However, in both Royal Tenenbaums and Fantastic Mr. Fox, Anderson’s confidence is never mistaken for arrogance, and this makes the films all the more sincere. They deal with the same themes, like broken family relationships, feelings of worthlessness, and extraordinary individual talent, but each film treats them in radically different ways. Royal Tenenbaums is a very adult drama with funny bits in it, whereas Fantastic Mr. Fox is an animated children’s comedy whose material is handled with hints of mature subtext.
Considered by many Anderson fans to be the most accessible movie of his filmography, Royal centers on the Tenenbaum family, and starts with a prologue of the three child prodigies, Chas (Ben Stiller), Margot (Gwyneth Paltrow) and Richie (Luke Wilson). The three are more or less ruined by their father, Royal Tenenbaum (Gene Hackman), who loves them but cannot accommodate their needs due to his own selfishness. Royal and his wife, Etheline (Anjelica Huston) split, and their children grow up to be shells of their former selves. When Etheline tries to get married again, Royal is set on winning his family back.
Photo courtesy of consistentinspiration.wordpress.com
Photo courtesy of consistentinspiration.wordpress.com

Fantastic Mr. Fox was Anderson’s first children’s movie, yet he never conformed to the saccharine techniques the conventional animated film would have. The characters are smart and never precious, as “minions” or “Go” are in Despicable Me and Home, respectively. They don’t sing catchy songs. They say “cuss” a lot, implying certain words. The film itself is not the fifth sequel in a series, but rather stands alone. The color palette serves more than one purpose other than to look beautiful.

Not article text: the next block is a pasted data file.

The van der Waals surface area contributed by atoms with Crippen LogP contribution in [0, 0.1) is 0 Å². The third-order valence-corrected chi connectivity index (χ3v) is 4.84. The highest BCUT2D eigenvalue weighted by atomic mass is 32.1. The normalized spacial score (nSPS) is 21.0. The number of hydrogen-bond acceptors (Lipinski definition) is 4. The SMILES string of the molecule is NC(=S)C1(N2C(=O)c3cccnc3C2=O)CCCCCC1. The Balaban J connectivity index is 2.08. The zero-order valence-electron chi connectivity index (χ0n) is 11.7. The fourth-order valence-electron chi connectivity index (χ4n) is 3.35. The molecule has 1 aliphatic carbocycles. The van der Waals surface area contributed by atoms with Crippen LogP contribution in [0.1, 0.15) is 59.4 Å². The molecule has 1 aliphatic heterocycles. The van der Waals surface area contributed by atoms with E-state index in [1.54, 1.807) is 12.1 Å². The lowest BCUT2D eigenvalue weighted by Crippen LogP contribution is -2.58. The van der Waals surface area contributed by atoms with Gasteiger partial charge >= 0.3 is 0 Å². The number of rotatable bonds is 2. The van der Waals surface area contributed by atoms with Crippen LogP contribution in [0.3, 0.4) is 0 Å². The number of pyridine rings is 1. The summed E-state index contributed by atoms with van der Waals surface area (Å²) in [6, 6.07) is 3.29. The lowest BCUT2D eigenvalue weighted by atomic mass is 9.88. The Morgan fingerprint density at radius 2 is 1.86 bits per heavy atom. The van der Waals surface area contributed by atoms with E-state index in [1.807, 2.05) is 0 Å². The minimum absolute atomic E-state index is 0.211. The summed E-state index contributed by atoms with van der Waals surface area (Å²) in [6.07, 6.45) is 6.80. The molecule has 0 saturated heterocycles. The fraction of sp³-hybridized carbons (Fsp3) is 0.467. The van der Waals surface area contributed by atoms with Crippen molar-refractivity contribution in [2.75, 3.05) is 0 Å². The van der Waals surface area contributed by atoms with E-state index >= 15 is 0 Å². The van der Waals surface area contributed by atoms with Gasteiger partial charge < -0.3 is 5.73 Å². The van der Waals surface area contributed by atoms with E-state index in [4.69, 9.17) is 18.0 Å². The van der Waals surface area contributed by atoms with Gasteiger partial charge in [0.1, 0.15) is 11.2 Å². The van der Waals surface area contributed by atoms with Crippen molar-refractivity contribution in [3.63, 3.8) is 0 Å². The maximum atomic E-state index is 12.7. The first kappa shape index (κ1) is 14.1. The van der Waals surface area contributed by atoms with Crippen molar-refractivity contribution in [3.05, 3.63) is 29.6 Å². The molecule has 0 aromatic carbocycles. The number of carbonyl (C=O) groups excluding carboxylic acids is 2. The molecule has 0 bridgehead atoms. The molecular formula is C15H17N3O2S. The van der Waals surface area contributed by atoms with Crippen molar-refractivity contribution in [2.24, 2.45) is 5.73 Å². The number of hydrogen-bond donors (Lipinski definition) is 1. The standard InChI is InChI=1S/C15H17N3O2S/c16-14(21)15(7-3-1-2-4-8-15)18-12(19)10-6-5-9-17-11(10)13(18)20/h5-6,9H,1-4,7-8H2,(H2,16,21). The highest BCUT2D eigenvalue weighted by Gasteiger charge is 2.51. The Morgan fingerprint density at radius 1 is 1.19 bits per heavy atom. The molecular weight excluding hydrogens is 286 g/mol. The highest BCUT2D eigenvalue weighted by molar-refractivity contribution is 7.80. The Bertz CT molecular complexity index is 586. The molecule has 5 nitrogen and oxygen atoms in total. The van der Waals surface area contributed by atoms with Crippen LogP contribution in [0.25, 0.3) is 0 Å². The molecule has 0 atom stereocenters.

Photo courtesy of drafthouse.com
Photo courtesy of drafthouse.com

The film is about Mr. Fox, who terrorizes his farmer neighbors Boggis, Bunce and Bean, by robbing them of their livestock and products, ultimately making fools of them all. This does not sit well with them, who retaliate by destroying Mr. Fox’s neighborhood and driving the animals out of their homes. The film details Mr. Fox’s adventures as he attempts to get his revenge, make life better for his family and save all the animals that he got into trouble in the first place.
Anderson constructs highly idiosyncratic worlds for each film, which is in direct contrast to a modern cinema where realism is a valued aspect. Anderson does not concern himself with the pulses of life as a film like Boyhood would. He is more concerned with real human emotion that exists despite an artificially aesthetic world, and often uses those worlds to explore darker themes.